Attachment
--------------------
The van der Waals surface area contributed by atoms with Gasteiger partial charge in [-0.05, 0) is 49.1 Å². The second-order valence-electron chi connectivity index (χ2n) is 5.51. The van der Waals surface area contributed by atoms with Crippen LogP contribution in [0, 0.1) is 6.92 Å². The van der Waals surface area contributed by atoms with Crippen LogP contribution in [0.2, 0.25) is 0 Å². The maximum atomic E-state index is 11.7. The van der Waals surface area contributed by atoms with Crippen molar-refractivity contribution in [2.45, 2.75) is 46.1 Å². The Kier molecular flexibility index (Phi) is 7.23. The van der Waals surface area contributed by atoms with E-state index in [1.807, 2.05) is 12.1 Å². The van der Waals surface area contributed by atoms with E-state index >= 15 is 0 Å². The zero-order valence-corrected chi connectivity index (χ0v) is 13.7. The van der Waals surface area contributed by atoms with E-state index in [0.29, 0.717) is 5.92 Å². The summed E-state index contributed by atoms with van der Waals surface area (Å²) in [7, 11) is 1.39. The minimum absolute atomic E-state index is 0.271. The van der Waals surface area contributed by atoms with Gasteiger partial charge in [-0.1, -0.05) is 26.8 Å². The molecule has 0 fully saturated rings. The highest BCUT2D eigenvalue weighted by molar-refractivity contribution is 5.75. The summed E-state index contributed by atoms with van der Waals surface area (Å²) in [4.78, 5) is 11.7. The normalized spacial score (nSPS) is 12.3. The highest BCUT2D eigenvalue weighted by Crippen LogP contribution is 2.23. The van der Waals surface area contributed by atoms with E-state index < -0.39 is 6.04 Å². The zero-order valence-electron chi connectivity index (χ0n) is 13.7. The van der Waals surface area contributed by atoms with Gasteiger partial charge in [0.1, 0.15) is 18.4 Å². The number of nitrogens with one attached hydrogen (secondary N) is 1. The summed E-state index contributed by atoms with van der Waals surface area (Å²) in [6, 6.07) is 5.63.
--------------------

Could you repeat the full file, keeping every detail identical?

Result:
The van der Waals surface area contributed by atoms with Gasteiger partial charge in [-0.05, 0) is 49.1 Å². The second-order valence-electron chi connectivity index (χ2n) is 5.51. The van der Waals surface area contributed by atoms with Crippen LogP contribution in [0, 0.1) is 6.92 Å². The van der Waals surface area contributed by atoms with Crippen LogP contribution in [0.2, 0.25) is 0 Å². The maximum atomic E-state index is 11.7. The van der Waals surface area contributed by atoms with Crippen molar-refractivity contribution in [2.45, 2.75) is 46.1 Å². The Kier molecular flexibility index (Phi) is 7.23. The van der Waals surface area contributed by atoms with E-state index in [1.807, 2.05) is 12.1 Å². The van der Waals surface area contributed by atoms with E-state index >= 15 is 0 Å². The zero-order valence-corrected chi connectivity index (χ0v) is 13.7. The van der Waals surface area contributed by atoms with E-state index in [0.29, 0.717) is 5.92 Å². The summed E-state index contributed by atoms with van der Waals surface area (Å²) in [7, 11) is 1.39. The minimum absolute atomic E-state index is 0.271. The van der Waals surface area contributed by atoms with Gasteiger partial charge in [-0.1, -0.05) is 26.8 Å². The molecule has 0 fully saturated rings. The highest BCUT2D eigenvalue weighted by molar-refractivity contribution is 5.75. The summed E-state index contributed by atoms with van der Waals surface area (Å²) in [4.78, 5) is 11.7. The normalized spacial score (nSPS) is 12.3. The highest BCUT2D eigenvalue weighted by Crippen LogP contribution is 2.23. The van der Waals surface area contributed by atoms with E-state index < -0.39 is 6.04 Å². The zero-order valence-electron chi connectivity index (χ0n) is 13.7. The van der Waals surface area contributed by atoms with Gasteiger partial charge in [0.1, 0.15) is 18.4 Å². The number of nitrogens with one attached hydrogen (secondary N) is 1. The summed E-state index contributed by atoms with van der Waals surface area (Å²) in [6, 6.07) is 5.63.